Burnishing Green Creds Ahead of Election, Gov. Scott Wants To Give Everglades a Lift
FlaglerLive | August 29, 2013
Gov. Rick Scott is proposing $90 million to help lift a section of the Tamiami Trail, which groups such as the Everglades Foundation have called “one of the most prominent dams” blocking the natural flow of the River of Grass.
Money for the bridge project would be spread over three years and would come from the state Department of Transportation. It is expected to match money from the U.S. Department of Interior, keeping construction on pace to be completed by 2017.
The announcement comes as residents on both sides of South Florida have clamored for relief from Lake Okeechobee water discharges that have negatively affected the health of the St. Lucie and Caloosahatchee river systems.
“Every drop of water that we can send south and keep out of the Caloosahatchee and St. Lucie Estuaries is a win for Florida families,” Scott said in a prepared statement after touring the Fort Myers Downtown Detention Basin on Wednesday. “My message to families being impacted is that we will not give up on you. We are putting forward strategies each and every day to address the water quality issues that are impacting families in our state.”
Last week, Scott proposed $40 million to help build a storm-water retention area along the St. Lucie River.
The 2.6-mile bridge along the Tamiami Trail is planned to break up part of a 10-mile stretch of the road in Miami-Dade County that since 1928 has been a buffer to the natural flow of water between Lake Okeechobee and the southern Everglades.
To keep water from constantly flooding the trail, the water levels are kept low by water district managers. The bridge is expected to re-establish historic water depths, providing flexibility to water managers in handling regional flood protection.
Scott’s proposal was quickly backed by Audubon Florida, which said the trail has long left wetlands parched and diverted water flows from wading bird populations in Everglades National Park and Florida Bay.
“The Tamiami Trail bridge is a keystone project that will connect the River of Grass and provide an outlet for dangerously high water levels north of the trail and near the Caloosahatchee and St. Lucie estuaries,” Julie Hill-Gabriel, Audubon’s director of Everglades policy, said in a release. “Endangered wood storks and other iconic birds and wildlife of the Everglades will see tremendous value from the expedited completion of this important phase of the Tamiami Trail bridging project.”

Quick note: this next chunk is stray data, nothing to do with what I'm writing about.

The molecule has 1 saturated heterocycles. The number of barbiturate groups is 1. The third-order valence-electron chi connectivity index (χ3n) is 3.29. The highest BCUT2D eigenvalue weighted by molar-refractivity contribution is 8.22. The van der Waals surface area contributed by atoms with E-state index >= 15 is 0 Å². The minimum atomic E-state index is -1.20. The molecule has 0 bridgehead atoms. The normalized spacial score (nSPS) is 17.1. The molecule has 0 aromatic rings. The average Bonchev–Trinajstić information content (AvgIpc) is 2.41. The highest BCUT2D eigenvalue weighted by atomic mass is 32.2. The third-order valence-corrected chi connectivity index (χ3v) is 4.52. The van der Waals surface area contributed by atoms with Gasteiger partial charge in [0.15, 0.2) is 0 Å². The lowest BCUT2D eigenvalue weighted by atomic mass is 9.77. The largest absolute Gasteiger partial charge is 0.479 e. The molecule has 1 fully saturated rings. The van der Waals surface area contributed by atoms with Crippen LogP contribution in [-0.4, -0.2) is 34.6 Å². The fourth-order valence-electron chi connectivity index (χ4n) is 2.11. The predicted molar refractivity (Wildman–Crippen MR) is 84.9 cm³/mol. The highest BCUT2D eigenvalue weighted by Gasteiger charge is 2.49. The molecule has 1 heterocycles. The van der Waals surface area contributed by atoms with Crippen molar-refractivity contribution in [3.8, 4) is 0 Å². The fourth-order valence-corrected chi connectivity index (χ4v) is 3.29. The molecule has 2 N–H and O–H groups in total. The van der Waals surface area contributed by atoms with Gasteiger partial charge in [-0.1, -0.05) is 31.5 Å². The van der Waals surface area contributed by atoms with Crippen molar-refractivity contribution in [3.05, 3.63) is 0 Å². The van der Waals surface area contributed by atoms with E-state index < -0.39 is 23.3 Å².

Theresa Pierno, acting president for the National Parks Conservation Association, said “elevating Tamiami Trail is vital to protect critical habitat, restore historic water flows into Everglades National Park and Florida Bay, and ensure America’s Everglades will be preserved for future generations.”
The federal government has been trying for months to sway the state to be a financial partner on the span. Secretary of the Interior Sally Jewell welcomed Scott’s partnership in the estimated $170 million to $210 million project.
“I visited the Everglades during my first two weeks as interior secretary and I am struck by the scale of the restoration effort and by the strength of the partnership we have with the state of Florida,” Jewell said in a release. “I commend Gov. Scott for his leadership on the Everglades and look forward to our continued joint efforts to restore this critical ecosystem while creating jobs and strengthening Florida’s economy.”
President Barack Obama has proposed $30 million this year for the bridge. The budget allocation remains before Congress.
The bridge, which could start to go up in late 2014 if design and build plans are completed early next year, would be the second in that stretch of roadway.
The U.S. Army Corps of Engineers had proposed an 11-mile bridge in 2005, but Congress allocated just enough money to lift one mile of road.
The proposed structure is less than half of what was proposed in an environmental impact statement by the U.S. Department of the Interior’s National Park Service in May 2010.
The National Park Service began planning the 2.6-mile span in January, just before the estimated $130 million, federally-funded, one-mile-long bridge was completed.
The proposal is the second time this month that Scott, often a critic of federal spending, has pitched federal projects involving South Florida waterways.
Scott announced Aug. 20 that he would float a $40 million proposal to the state Legislature next year that would speed completion of a federal project intended to help clean water released from Lake Okeechobee onto the St. Lucie River.
Sen. Joe Negron, a Stuart Republican who heads the powerful Senate Appropriations Committee, has already backed the proposal, adding he would support up to $100 million in funding for Everglades restoration.
Negron’s Senate Select Committee on Indian River Lagoon and Lake Okeechobee Basin is also going to consider a number of short-term fixes to lessen the lake discharges later this year, including: cleaning the water that comes into the lake from the Kissimmee River; reducing nutrients from septic tanks; raising the allowed water levels in canals by a few inches; and getting Scott to declare a state of emergency for the lake to force the U.S. Army Corps of Engineers to reevaluate the lake protection plan.
The St. Lucie County Commission on Tuesday directed its staff to work with government officials in Martin County on asking Scott to declare a state of emergency for the Indian River Lagoon and St. Lucie River estuary. The hope is to use the declaration to seek money from the Federal Emergency Management Agency for the river cleanup.
–Jim Turner, News Service of Florida